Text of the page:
The patient continued to report pain bilaterally, on and around the bridge and adjacent teeth. It was described as "throbbing" 24-hour pain. Between June and July 2007, endodontic therapy first for teeth Nos. 6 and 11, then teeth Nos. 7 and 10, was provided by the author. After the endodontic treatment was completed, there was no significant reduction of symptoms.
In August of 2007, the patient was referred to an endodontist. (Teeth Nos. 12 to 15 all responded within normal limits). Retreatment was provided for teeth Nos. 10 and 11 (Figure 3). The endodontic retreatment therapy provided no significant relief, so the patient was then referred to an ear, nose, and throat specialist to evaluate any sinus involvement. Examination along with a CT scan proved unremarkable (Figures 4 to 6). The report concluded "no significant" abnormal findings. The radiographic findings of labially portioned roots and extrusion of the endodontic filling material are generally not associated with the clinical symptoms.
Thirteen months following initial treatment (preparation of the teeth for fixed prosthesis), the patient presented for a consult for continual pain. The patient stated it was continuous and driving the patient "crazy."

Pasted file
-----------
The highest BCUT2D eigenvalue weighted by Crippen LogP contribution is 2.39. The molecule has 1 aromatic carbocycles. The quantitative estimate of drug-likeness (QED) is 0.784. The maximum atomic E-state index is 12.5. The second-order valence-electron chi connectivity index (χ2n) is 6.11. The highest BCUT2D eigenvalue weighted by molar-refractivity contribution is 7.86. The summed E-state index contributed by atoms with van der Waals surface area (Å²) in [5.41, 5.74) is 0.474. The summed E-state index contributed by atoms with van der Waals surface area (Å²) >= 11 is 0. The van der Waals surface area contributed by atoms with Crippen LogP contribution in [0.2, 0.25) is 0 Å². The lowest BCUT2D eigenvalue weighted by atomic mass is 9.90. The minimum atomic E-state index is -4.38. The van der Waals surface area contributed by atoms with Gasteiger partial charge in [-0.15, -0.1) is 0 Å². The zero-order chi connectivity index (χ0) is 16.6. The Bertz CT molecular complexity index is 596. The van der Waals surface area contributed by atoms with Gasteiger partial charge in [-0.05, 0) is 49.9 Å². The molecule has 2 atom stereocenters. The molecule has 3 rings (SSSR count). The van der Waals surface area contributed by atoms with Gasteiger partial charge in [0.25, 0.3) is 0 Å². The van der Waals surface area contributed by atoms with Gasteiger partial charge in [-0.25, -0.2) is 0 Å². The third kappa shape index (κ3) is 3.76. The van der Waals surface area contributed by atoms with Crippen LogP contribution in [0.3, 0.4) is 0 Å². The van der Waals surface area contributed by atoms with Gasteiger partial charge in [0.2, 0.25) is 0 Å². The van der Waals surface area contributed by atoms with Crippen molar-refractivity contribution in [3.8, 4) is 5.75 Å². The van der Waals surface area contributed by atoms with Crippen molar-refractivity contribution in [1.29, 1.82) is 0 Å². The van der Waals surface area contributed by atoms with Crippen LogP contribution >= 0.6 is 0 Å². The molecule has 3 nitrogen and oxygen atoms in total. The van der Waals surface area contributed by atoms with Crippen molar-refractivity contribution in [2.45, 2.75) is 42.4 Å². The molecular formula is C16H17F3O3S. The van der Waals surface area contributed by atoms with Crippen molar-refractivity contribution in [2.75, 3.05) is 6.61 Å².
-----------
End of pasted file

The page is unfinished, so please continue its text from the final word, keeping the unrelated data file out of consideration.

Another Treatment Plan
A treatment plan that would remove the offending teeth and replace them with an implant-retained bridge was accepted. One year and 4 months following the initial preps, treatment was provided to remove teeth Nos. 10 and 11, and 3 implants were placed in the position of 8 (4.3 x 13), 10 (3.5 x 13), and 11 (4.3 x 15) (Replace Select [Nobel Biocare]) (Figures 7 and 8). The patient wore a provisional removable partial following extraction. The patient reported an immediate and significant decrease in pain, although there was still some "soreness." She also reported the complete absence of headaches. Five months following implant placement, Zirconia (Atlantis) abutments were torque in positions of teeth Nos. 8, 10, and 11. A cementable zirconium oxide bridge (Lava [3M ESPE]) was placed with a self-etching dual-cured resin cement (Rely X Luting Cement [3M ESPE]) (Figures 9 to 11).
It has been 24 months since this visit. Although the author notes the implant prosthesis is not as aesthetic as the original prosthesis, the patient remains completely without symptoms.
|Figure 7. Implant placement in positions of teeth Nos. 7, 10, and 11.|
|Figure 8. Panorex radiograph of implant placement.|